Time after time, presenters repeat the same mistake: the title slide is on the screen behind them, they turn towards the screen, read the title, and possibly also read their name (why stop now), then immediately move on to the next slide.
Think about it. You have done your best to gather the interest of your audience around your topic for a full eleven minutes. The chairperson just looked at his watch, and corrected his sitting position to move closer to the microphone. Your talk officially ends in one minute. If you play the prolongations, it will be at the expense of your three minute Q&A time during which you intend to identify who else is interested in your research for later networking opportunities. You want to keep to time. So far, so good. You bring up your conclusion slide… and you are in danger of falling into one of three conclusion traps.
I have much respect for authors who go to great lengths to get an attractive title for their paper. “The Inflammatory Macrophage: A story of Jekyll and Hyde”* is a fantastic title… for westerners familiar with Robert Louis Stevenson’s 1886 book “The Strange Case of Dr.Jekyll and Mr. Hyde”. Now imagine the biologist from a chinese university reading that title for the first time. What will he do? Search for these two scientists, Dr. Jekyll and Dr. Hyde, in the reference section for their journal publications? Will the search be fruitful? Beware of cultural icons, in your title or in your talk.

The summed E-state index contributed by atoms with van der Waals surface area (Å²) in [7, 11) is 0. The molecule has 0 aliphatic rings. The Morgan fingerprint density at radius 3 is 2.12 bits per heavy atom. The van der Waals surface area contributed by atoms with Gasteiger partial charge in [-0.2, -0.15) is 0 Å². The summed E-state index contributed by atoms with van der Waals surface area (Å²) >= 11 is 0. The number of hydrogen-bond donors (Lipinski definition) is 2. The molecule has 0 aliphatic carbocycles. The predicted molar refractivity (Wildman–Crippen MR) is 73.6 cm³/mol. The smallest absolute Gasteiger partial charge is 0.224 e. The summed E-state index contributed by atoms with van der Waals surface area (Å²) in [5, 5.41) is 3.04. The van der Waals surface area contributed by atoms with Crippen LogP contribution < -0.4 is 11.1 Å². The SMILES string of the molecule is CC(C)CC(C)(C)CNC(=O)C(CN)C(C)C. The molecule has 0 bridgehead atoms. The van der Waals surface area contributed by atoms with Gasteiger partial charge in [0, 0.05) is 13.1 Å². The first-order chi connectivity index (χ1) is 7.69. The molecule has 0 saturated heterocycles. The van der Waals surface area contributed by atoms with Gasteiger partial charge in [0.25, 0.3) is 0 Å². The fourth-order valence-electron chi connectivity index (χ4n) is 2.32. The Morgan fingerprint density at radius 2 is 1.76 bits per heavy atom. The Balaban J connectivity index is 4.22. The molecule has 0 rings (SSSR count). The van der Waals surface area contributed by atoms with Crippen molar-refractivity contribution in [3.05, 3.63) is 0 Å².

“And here, you see…” These are the famous words that ring hollow to the blind. But the lack of knowledge leaves us just as blind – a temporary type of blindness, assuredly, but blindness nevertheless. For knowledge only lights up the world of the expert rambling along, finger pointing to familiar shapes on the laptop screen, and occasionally on the projector screen (the one everybody sees) whilst most of us in the audience, eyes stretched in front of us, grope in the dark and clutch at shadows.
Try and find out what is wrong with the five situations described below.
1) Sylvia is in the University library facing the screen of her laptop. She came here to have a chance to be quiet and rehearse an important upcoming presentation. She methodically looks at each slide, and silently (she does not want to disturb her neighbors) rehearses what she will say.
Your phone rings. The receptionist tells you the Japanese visitors have arrived. You take the elevator down five floors to the ground floor where the two meeting rooms are. Many people use them, and the furniture frequently gets changed to fit the requirements. You asked for a simple U-Shape table arrangement to accommodate 8 Japanese visitors in the “Small 1″ meeting room. As you welcome the visitors, you are given a handwritten note from Suzan, the facilities manager, informing you that the room has been changed due to unforeseen circumstances and that you are now presenting in the “Big 1″ – the tables have been arranged in U-Shape as requested.